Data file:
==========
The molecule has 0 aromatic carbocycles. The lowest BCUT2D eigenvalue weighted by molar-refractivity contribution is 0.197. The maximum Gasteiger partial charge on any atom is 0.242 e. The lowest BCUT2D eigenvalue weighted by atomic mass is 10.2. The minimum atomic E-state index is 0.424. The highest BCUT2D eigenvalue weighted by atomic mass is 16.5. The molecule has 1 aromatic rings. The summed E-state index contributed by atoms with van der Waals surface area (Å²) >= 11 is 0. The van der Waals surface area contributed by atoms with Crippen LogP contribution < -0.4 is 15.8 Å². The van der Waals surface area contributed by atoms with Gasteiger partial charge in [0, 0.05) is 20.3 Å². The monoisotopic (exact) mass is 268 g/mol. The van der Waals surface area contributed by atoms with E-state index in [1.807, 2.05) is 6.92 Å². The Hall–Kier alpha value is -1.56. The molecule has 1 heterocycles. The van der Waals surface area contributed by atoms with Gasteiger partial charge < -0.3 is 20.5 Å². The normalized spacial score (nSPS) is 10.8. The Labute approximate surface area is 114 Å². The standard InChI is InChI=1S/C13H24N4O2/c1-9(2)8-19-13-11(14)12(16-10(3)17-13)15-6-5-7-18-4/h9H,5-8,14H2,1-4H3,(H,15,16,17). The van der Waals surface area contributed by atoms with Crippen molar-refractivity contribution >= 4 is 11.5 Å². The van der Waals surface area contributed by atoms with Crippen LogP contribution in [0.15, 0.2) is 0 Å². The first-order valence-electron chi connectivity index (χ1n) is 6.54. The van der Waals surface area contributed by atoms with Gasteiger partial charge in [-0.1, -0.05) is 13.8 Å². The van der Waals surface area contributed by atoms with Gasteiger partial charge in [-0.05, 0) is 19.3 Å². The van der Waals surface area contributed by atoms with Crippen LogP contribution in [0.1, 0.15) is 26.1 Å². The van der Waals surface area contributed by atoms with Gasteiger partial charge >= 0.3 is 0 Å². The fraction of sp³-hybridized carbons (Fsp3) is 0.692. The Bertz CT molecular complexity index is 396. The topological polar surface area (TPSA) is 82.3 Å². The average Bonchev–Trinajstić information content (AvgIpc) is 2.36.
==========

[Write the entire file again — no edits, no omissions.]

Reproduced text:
The molecule has 0 aromatic carbocycles. The lowest BCUT2D eigenvalue weighted by molar-refractivity contribution is 0.197. The maximum Gasteiger partial charge on any atom is 0.242 e. The lowest BCUT2D eigenvalue weighted by atomic mass is 10.2. The minimum atomic E-state index is 0.424. The highest BCUT2D eigenvalue weighted by atomic mass is 16.5. The molecule has 1 aromatic rings. The summed E-state index contributed by atoms with van der Waals surface area (Å²) >= 11 is 0. The van der Waals surface area contributed by atoms with Crippen LogP contribution < -0.4 is 15.8 Å². The van der Waals surface area contributed by atoms with Gasteiger partial charge in [0, 0.05) is 20.3 Å². The monoisotopic (exact) mass is 268 g/mol. The van der Waals surface area contributed by atoms with E-state index in [1.807, 2.05) is 6.92 Å². The Hall–Kier alpha value is -1.56. The molecule has 1 heterocycles. The van der Waals surface area contributed by atoms with Gasteiger partial charge < -0.3 is 20.5 Å². The normalized spacial score (nSPS) is 10.8. The Labute approximate surface area is 114 Å². The standard InChI is InChI=1S/C13H24N4O2/c1-9(2)8-19-13-11(14)12(16-10(3)17-13)15-6-5-7-18-4/h9H,5-8,14H2,1-4H3,(H,15,16,17). The van der Waals surface area contributed by atoms with Crippen molar-refractivity contribution >= 4 is 11.5 Å². The van der Waals surface area contributed by atoms with Crippen LogP contribution in [0.15, 0.2) is 0 Å². The first-order valence-electron chi connectivity index (χ1n) is 6.54. The van der Waals surface area contributed by atoms with Gasteiger partial charge in [-0.1, -0.05) is 13.8 Å². The van der Waals surface area contributed by atoms with Gasteiger partial charge in [-0.05, 0) is 19.3 Å². The van der Waals surface area contributed by atoms with Crippen LogP contribution in [0.1, 0.15) is 26.1 Å². The van der Waals surface area contributed by atoms with Gasteiger partial charge >= 0.3 is 0 Å². The fraction of sp³-hybridized carbons (Fsp3) is 0.692. The Bertz CT molecular complexity index is 396. The topological polar surface area (TPSA) is 82.3 Å². The average Bonchev–Trinajstić information content (AvgIpc) is 2.36.